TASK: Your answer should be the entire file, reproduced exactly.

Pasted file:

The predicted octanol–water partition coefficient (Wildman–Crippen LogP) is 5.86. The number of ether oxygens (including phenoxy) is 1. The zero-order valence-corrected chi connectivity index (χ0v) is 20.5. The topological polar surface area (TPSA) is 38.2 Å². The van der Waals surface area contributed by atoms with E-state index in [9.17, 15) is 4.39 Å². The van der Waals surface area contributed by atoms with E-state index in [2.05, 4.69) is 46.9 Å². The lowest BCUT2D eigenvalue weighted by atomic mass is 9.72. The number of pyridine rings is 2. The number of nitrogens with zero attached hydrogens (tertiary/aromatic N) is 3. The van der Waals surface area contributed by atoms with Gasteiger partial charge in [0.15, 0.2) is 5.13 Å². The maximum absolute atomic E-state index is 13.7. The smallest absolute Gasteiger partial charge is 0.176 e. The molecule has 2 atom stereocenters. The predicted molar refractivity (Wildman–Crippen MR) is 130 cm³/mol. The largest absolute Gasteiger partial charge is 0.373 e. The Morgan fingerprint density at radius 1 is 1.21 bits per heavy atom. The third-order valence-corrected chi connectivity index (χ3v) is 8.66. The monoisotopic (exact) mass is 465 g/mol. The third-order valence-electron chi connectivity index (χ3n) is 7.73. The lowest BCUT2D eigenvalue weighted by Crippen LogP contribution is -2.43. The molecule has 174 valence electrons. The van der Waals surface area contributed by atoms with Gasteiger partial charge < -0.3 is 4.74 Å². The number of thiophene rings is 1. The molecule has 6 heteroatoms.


The predicted octanol–water partition coefficient (Wildman–Crippen LogP) is 5.86. The number of ether oxygens (including phenoxy) is 1. The zero-order valence-corrected chi connectivity index (χ0v) is 20.5. The topological polar surface area (TPSA) is 38.2 Å². The van der Waals surface area contributed by atoms with E-state index in [9.17, 15) is 4.39 Å². The van der Waals surface area contributed by atoms with E-state index in [2.05, 4.69) is 46.9 Å². The lowest BCUT2D eigenvalue weighted by atomic mass is 9.72. The number of pyridine rings is 2. The number of nitrogens with zero attached hydrogens (tertiary/aromatic N) is 3. The van der Waals surface area contributed by atoms with Gasteiger partial charge in [0.15, 0.2) is 5.13 Å². The maximum absolute atomic E-state index is 13.7. The smallest absolute Gasteiger partial charge is 0.176 e. The molecule has 2 atom stereocenters. The predicted molar refractivity (Wildman–Crippen MR) is 130 cm³/mol. The largest absolute Gasteiger partial charge is 0.373 e. The Morgan fingerprint density at radius 1 is 1.21 bits per heavy atom. The third-order valence-corrected chi connectivity index (χ3v) is 8.66. The monoisotopic (exact) mass is 465 g/mol. The third-order valence-electron chi connectivity index (χ3n) is 7.73. The lowest BCUT2D eigenvalue weighted by Crippen LogP contribution is -2.43. The molecule has 174 valence electrons. The van der Waals surface area contributed by atoms with Gasteiger partial charge < -0.3 is 4.74 Å². The number of thiophene rings is 1. The molecule has 6 heteroatoms.